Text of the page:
Preheat the oven to 350 degrees Fahrenheit. Roll the dough into a 12-inch circle. Lightly prick the dough with a fork. Line a 9-inch tart pan with the dough, lightly pressing the dough into the pan. Roll the rolling pin over the top of the tart pan to remove any excess dough. Patch any cracks with excess dough. Let the tart rest for at least 10 minutes in the freezer. Prebake the tart shell for 15 minutes, until light golden brown. Check the pastry halfway through the cooking, and pat down any bubbles that may have formed. Let cool and unmold.
For the ganache, put the chocolate in a heat-proof bowl. Heat the cream until just boiling, pour over the chocolate, and let sit for 30 seconds. Stir until the chocolate is melted, and the chocolate is smooth and glossy. Pour into the tart shell while the ganache is still quite warm and liquid, gently tapping and jiggling the shell to even out the filling. Let sit at room temperature for at least an hour to set.
(Note: use any leftover dough to make little jam thumbprint cookies. They bake at 350 degrees for about 12 minutes, and make a nice little snack!)
Monday, February 7, 2011
This recipe makes quite a lot of dip – 5 people put a decent dent in it, but there are still plenty of leftovers. You could also serve as an entrée when served over rice.
Curried Lentil Dip
Adapted from Food52.com
Serves 6 to 8
1 can of coconut milk
1 ½ cup dried red lentils (rinsed)
1 onion, large, minced
2 cloves garlic, minced
2 carrots, peeled and thinly sliced
2 small leeks, rinsed and sliced
1 tablespoon dried fresh ginger
1 tablespoon olive oil
½ teaspoon each ground cumin, turmeric, cumin, and black pepper
2 teaspoons garam masala (or other – I used Muchi) curry powder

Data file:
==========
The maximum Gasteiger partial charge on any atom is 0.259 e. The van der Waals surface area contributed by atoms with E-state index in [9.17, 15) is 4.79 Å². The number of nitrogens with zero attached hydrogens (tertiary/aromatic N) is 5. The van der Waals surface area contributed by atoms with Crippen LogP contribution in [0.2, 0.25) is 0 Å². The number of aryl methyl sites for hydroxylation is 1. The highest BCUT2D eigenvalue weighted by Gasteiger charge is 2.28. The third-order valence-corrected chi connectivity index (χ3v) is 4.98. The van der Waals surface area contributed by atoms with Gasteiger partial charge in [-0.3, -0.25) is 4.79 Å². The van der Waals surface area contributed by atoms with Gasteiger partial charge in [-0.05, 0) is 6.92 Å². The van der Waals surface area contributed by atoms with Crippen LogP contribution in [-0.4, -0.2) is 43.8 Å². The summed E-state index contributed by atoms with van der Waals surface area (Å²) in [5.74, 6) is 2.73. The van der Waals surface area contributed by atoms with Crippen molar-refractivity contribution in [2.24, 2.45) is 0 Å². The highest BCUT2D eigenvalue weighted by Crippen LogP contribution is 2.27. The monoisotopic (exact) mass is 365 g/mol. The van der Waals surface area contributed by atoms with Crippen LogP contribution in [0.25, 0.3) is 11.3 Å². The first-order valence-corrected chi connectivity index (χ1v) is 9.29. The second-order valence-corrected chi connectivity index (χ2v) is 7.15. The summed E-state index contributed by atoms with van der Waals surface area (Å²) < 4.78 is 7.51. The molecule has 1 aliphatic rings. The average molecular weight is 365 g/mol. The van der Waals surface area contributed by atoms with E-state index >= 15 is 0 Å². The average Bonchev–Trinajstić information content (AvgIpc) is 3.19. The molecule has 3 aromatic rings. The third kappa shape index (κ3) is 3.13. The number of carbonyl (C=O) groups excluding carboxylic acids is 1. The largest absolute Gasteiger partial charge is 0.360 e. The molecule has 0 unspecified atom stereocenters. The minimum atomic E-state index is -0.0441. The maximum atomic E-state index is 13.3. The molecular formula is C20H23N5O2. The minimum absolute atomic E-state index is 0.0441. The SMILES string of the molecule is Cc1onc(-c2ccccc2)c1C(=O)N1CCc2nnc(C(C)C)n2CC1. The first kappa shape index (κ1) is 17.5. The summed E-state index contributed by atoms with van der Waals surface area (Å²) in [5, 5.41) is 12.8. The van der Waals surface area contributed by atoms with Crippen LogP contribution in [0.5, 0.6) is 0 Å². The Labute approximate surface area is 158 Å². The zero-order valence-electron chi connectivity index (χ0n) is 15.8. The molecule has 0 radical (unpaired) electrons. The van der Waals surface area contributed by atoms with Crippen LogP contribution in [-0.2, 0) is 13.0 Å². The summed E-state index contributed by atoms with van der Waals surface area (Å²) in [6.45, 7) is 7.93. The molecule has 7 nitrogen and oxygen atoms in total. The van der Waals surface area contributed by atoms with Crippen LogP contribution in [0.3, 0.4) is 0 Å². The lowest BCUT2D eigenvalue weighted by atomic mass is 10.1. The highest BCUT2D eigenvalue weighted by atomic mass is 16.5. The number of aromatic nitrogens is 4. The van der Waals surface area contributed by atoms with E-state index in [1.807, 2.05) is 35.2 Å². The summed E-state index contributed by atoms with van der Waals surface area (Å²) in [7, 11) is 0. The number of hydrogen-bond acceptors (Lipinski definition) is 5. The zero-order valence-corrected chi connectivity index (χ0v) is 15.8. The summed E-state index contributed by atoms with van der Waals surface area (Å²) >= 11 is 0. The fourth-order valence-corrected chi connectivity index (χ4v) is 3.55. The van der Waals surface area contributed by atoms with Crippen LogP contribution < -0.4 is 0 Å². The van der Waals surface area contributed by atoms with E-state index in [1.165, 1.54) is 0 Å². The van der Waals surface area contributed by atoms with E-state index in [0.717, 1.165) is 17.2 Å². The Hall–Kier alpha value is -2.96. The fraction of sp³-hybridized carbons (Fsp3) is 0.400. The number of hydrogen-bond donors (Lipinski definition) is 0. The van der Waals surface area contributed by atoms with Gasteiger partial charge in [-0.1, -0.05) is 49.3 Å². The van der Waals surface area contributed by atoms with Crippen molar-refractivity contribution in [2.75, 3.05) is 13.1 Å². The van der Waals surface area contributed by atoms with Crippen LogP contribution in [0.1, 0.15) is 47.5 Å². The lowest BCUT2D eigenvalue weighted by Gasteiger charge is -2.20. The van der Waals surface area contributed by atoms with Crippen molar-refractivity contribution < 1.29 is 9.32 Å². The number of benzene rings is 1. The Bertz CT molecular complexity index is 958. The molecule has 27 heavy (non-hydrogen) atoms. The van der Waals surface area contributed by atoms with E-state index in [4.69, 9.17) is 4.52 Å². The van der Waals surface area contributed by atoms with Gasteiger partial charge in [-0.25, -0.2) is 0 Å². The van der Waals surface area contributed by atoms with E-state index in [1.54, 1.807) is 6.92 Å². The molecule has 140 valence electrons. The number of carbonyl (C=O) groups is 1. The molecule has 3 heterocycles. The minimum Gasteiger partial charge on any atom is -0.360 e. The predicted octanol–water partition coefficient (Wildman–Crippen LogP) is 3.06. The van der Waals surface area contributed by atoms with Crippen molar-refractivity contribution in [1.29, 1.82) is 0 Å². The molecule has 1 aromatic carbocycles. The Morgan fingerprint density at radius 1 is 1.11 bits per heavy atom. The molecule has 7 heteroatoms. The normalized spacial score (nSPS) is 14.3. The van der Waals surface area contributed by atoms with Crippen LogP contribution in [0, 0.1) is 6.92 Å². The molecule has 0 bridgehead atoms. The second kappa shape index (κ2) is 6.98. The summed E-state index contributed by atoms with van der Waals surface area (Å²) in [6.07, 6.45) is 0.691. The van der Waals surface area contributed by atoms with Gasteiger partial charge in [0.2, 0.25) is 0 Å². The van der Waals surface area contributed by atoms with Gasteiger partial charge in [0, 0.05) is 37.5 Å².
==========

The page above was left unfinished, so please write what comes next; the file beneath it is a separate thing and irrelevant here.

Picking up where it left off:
¼ teaspoon red pepper flakes
¼ teaspoon ground cinnamon
2-3 Bay Leaves
3 tablespoons parsley (fresh), chopped
Place can of coconut milk in freezer 20 minutes before starting to cook. Open can and remove solidified coconut butter from the top to use in sautéing. Reserve the rest of the coconut milk.
In a sieve rinse lentils and drain.
In a 2-quart heavy saucepan cook onion, garlic, and a couple pinches of salt in 2 tablespoons coconut milk fat over moderate heat, stirring, until golden.
Add ginger and cook, stirring, 1 minute.
Add lentils, coconut milk, 3 cups water and gently boil, uncovered, until lentils fall apart, about 20 minutes.
While lentils are cooking, take a small heavy skillet and heat the olive oil over moderate heat until hot but not smoking and cook cumin, stirring, until a shade darker, about 30 seconds.
Add curry powder and other remaining spices and cook, stirring, until fragrant, 15 to 30 seconds. Stir hot spice oil into lentils.
Let curry stand, covered, 5 minutes to allow flavors to develop. Stir in cilantro and add salt to taste.
Serve with either Sweet Potato Chips or over rice as a side dish.
Sunday, February 6, 2011
kris and i have bagels for breakfast every weekend and it's a little routine that i love. but this weekend kris is in boston and since i know he'll be coming back with the good stuff i decided to take a saturday off from bagels to try out something that's been on my list...breakfast quinoa! just like oatmeal you can dress this up to your tastes but here's what i did.
1/2 cup quinoa
1/2 cup almond milk, 1/2 cup water
first toast the quinoa in a dry pan for a few minutes, this gives it a nice toasty, nutty flavor. cook the quinoa in the water and milk covered at a low simmer* for about 15 minutes or until the quinoa is tender and most of the milk is absorbed. remove from heat and add blueberries, syrup, cinnamon and almonds and a splash more milk if desired. eat it!
theoretically this should serve two but since i'm here all by my lonesome i ate it all. this made for a very filling breakfast and i did not really get hungry again until dinner time. that was no fun...i like lunch!
so the verdict? while this is yummy and a nice way to switch things up i went ahead and got bagel fixin's for sunday morning. what can i say? i'm a creature of habit i suppose.